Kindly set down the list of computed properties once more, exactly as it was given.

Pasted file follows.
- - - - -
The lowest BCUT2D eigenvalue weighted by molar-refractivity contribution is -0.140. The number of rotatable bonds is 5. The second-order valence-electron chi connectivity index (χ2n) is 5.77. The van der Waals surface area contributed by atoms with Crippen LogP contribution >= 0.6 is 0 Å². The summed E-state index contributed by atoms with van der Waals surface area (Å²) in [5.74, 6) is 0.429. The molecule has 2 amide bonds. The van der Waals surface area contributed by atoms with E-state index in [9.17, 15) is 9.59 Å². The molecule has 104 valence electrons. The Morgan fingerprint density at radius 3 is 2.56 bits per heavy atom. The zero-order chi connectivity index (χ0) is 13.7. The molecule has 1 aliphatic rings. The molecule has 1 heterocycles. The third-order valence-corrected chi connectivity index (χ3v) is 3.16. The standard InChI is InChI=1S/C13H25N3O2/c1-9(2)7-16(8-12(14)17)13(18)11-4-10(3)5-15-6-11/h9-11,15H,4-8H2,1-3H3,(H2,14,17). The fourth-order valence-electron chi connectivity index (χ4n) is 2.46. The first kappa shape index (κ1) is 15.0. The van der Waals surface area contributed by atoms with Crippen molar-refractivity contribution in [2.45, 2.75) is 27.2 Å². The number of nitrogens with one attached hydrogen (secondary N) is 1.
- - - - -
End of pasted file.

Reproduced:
The lowest BCUT2D eigenvalue weighted by molar-refractivity contribution is -0.140. The number of rotatable bonds is 5. The second-order valence-electron chi connectivity index (χ2n) is 5.77. The van der Waals surface area contributed by atoms with Crippen LogP contribution >= 0.6 is 0 Å². The summed E-state index contributed by atoms with van der Waals surface area (Å²) in [5.74, 6) is 0.429. The molecule has 2 amide bonds. The van der Waals surface area contributed by atoms with E-state index in [9.17, 15) is 9.59 Å². The molecule has 104 valence electrons. The Morgan fingerprint density at radius 3 is 2.56 bits per heavy atom. The zero-order chi connectivity index (χ0) is 13.7. The molecule has 1 aliphatic rings. The molecule has 1 heterocycles. The third-order valence-corrected chi connectivity index (χ3v) is 3.16. The standard InChI is InChI=1S/C13H25N3O2/c1-9(2)7-16(8-12(14)17)13(18)11-4-10(3)5-15-6-11/h9-11,15H,4-8H2,1-3H3,(H2,14,17). The fourth-order valence-electron chi connectivity index (χ4n) is 2.46. The first kappa shape index (κ1) is 15.0. The van der Waals surface area contributed by atoms with Crippen molar-refractivity contribution in [2.45, 2.75) is 27.2 Å². The number of nitrogens with one attached hydrogen (secondary N) is 1.